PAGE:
1795
ENGLISH POETRY 1579-1830: SPENSER AND THE TRADITION

Ode to Nature.

The Courier and Evening Gazette (19 October 1795).

J. H.


An imitation of Milton's L'Allegro and Il Penseroso signed "J. H., Catharine Hall." This descriptive ode, composed in the best Della Cruscan manner, alternates jovial and somber scenes, often reading like a cento of quotations from William Collins, as in a Despair passage adapted from Collins's Ode to Fear: "There hold sad converse with the midnight storm, | While near thee Fear's terrific form, | With giant arm and hollow eye, | Oft casts a phrensied look behind, | And trembling starts at every wind, | But forward dreads to fly." The poem concludes with the ritual resolve: "Oh hear, sweet nymph, my ardent prayer, | And let me all thy pleasures share!" The poem was reprinted two weeks later over the signature "Clio."

Headnote in The Oracle, Public Advertiser: "The following proceeds evidently from the Schools of Gray and Collins, whose beauties it combines with great skill" (3 November 1795).



O Thou whose joy inspiring smile,
Can yet the weary traveller beguile,
As slow he wanders thro' the secret vale;
Or pausing on the steep hill's sunny brow,
To catch the gladdening impulse of the gale,
Gazing the while on the fair scene below;
I'll shun the pride of Courts, the smiles of power,
To muse at eventide with thee
And blue-eyed meek Simplicity.
All in the cottag'd vale or woodbine bower,
Where Youth, whose loose hair riots in the wind,
And Peace with loveliest innocence combin'd,
And Liberty, and health, of rosiest hue,
And Industry that pours her cheerful song
On mountains wild, on rugged rocks among;
As the sun glitters in the morning dew:
With these thro' all thy haunts, sweet maid, I'll stray,
While life's long hours steal unperceiv'd away.

But thee, O nymph serene,
Parent of Peace! thee, modest Eve, I hail;
I love thy placid mien,
As now thou draw'st with lenient hand,
Waving around thy magic wand,
O'er many a troublous scene thy gradual veil;
Far off the warning Curfew meets mine ear,
And mingled notes of soul enlivening cheer
From yonder village rise!
And all unseen along the moon-light plain,
Sweet Bird of solitude, thy tuneful strain
Thou warblest to the skies;
Calm as the pensive smile that evening wears,
Then might in peace declining age repose,
And, like the scene, life's pictur'd curtain close.

Child of despair! lone wanderer of the night,
Whose heart ne'er gladdened, when the morn rose bright,
That haply 'midst some rude sequestered dell
May'st live with musing solitude to dwell:
Oh, hie thee to the bleak Cliff's shaggy steep,
That beetles o'er the hoarse resounding deep,
Mocking the wild wild winds and the tempests sway,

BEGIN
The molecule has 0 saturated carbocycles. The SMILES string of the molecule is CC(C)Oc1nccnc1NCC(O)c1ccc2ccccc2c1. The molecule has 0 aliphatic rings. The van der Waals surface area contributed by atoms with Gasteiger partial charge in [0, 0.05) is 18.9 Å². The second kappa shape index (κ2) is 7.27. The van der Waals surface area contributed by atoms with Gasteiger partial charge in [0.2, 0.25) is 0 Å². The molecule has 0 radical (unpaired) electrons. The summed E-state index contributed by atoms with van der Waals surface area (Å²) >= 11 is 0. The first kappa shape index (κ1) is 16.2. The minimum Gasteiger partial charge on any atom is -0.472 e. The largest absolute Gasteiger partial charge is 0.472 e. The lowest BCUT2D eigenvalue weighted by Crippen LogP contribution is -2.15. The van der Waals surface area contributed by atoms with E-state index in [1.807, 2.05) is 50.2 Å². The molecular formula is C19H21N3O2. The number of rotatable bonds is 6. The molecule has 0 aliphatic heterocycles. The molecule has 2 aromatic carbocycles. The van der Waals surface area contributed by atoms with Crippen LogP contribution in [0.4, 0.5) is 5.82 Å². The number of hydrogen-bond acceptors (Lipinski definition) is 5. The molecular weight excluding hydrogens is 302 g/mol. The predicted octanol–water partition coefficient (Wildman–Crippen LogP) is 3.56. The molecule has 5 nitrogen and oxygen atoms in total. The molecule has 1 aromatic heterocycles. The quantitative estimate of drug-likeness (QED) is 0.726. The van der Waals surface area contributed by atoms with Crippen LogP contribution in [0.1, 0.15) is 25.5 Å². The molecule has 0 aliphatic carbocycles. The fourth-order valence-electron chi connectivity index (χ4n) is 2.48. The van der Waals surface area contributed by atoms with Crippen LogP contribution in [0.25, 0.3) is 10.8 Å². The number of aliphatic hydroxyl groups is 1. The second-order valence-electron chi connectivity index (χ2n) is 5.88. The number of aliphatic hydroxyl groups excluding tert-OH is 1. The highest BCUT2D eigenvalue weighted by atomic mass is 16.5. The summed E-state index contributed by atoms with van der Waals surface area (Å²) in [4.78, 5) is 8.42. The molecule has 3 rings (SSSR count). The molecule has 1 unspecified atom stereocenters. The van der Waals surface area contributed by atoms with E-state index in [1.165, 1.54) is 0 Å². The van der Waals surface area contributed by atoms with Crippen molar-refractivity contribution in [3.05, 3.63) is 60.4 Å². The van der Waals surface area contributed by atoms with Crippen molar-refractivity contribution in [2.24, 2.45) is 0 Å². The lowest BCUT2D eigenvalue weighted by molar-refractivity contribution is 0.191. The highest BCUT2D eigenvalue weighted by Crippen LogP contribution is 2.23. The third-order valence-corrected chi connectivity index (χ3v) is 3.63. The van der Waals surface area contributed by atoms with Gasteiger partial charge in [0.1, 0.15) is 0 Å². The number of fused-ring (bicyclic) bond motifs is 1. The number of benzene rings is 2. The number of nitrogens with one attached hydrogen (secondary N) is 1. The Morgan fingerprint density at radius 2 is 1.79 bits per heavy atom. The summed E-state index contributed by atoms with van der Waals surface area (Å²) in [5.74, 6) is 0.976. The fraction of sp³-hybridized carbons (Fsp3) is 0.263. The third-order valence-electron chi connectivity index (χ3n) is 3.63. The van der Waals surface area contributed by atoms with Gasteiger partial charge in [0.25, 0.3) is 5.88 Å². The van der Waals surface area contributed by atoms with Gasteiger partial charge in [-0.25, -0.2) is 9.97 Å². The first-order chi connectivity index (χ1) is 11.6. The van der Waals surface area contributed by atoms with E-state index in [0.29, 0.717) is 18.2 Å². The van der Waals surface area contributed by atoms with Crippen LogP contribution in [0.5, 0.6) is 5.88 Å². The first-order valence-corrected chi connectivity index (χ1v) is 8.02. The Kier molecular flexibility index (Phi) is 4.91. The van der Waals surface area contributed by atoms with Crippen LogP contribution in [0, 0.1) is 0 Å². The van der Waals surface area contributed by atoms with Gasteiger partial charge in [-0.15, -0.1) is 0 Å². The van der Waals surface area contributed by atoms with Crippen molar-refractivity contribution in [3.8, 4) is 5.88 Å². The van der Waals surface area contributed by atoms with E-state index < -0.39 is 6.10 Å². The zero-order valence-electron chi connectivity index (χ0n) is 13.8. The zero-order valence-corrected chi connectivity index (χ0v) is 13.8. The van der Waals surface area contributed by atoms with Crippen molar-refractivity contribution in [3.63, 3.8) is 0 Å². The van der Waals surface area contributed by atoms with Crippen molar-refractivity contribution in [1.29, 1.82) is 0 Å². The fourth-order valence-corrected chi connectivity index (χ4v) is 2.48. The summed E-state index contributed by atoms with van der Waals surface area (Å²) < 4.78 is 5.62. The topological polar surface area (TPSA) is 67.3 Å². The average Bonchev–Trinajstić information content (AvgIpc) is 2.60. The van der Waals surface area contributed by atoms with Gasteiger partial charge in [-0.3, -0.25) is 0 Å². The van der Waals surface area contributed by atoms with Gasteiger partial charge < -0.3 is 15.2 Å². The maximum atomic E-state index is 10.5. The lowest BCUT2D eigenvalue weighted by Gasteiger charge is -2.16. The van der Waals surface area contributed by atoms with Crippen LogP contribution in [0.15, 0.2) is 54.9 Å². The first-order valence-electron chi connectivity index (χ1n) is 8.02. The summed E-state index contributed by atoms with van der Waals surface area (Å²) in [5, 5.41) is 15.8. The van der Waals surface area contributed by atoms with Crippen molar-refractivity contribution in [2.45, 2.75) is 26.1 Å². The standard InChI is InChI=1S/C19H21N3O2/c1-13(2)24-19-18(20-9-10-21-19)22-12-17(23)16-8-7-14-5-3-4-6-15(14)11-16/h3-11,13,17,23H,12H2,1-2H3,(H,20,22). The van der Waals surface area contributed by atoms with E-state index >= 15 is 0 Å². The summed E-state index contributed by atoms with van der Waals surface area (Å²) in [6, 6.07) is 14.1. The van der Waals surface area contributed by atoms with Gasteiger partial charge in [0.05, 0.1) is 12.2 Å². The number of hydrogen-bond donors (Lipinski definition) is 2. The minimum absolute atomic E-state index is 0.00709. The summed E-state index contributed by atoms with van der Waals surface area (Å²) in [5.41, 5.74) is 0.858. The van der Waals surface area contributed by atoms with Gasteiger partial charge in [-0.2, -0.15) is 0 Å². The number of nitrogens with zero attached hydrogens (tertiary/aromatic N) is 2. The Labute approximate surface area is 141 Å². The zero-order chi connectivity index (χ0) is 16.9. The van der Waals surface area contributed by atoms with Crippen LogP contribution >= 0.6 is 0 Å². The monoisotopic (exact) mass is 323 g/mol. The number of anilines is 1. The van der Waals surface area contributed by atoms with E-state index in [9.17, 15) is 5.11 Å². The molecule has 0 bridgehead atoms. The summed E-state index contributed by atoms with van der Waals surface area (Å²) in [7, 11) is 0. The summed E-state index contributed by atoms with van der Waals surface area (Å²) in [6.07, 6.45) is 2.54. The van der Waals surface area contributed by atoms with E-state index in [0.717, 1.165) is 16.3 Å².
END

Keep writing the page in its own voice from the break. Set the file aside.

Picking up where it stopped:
The dark clouds gath'ring round its forehead grey;
There hold sad converse with the midnight storm,
While near thee Fear's terrific form,
With giant arm and hollow eye,
Oft casts a phrensied look behind,
And trembling starts at every wind,
But forward dreads to fly.
Let fancy in that awe-inspiring hour,
Paint how the bitter storms of passion lour,
In many a peace-forsaken breast,
By wan disease and penury opprest;
And as the eddying whirlwind's round thee blow,
Oh, let if figure to thy mournful sight,
The crazy bark that thro' the o'erwhelming deep,
Is driven by the waves resistless sweep,
A scene with horror fraught, and wild affright!
And down thy cheek the pitying tear shall flow;
Hark, 'tis the seaman's helpless cry,
It speaks of death and passes by.
Saw ye yon solitary light,
Lone glimmering thro' the glooms of night?
Heard ye the signal of despair
Thro' the tempest troubled air?
Eternal mover of each rolling sphere,
Yon poor adventurers on their voyage cheer;
Oh! bid the elemental conflict cease,
And to each hopeless wanderer whisper Peace.

Now change again the fearful scene,
Nature is tranquil, calm, serene,
Lo! the waves slumber on yon rocky pile,
The hills are crown'd with joy, and all the valleys smile!
Securely o'er the blue unrippled tide,
In gilded pomp the light-oar'd vessels glide,
And from the sunny deck yon festive throng
Join the loud laugh or raise the patriot song;
Thus on the short liv'd chase of pleasure bent,
Awhile the circling hours of life are spent;
But ah, how soon fade hope's delusive gleams!
As when far off the Sun's departing beams,
Rest their last tints upon the mountains height,
Then cheerless fall the lengthened shades of night.
Enough — no more I'll woo life's thorny maze,
But, in some spot untrodden, end my days;
Thine nature, is the happiest reign,
Unmix'd with sorrow, free from pain;
Oh hear, sweet nymph, my ardent prayer,
And let me all thy pleasures share!

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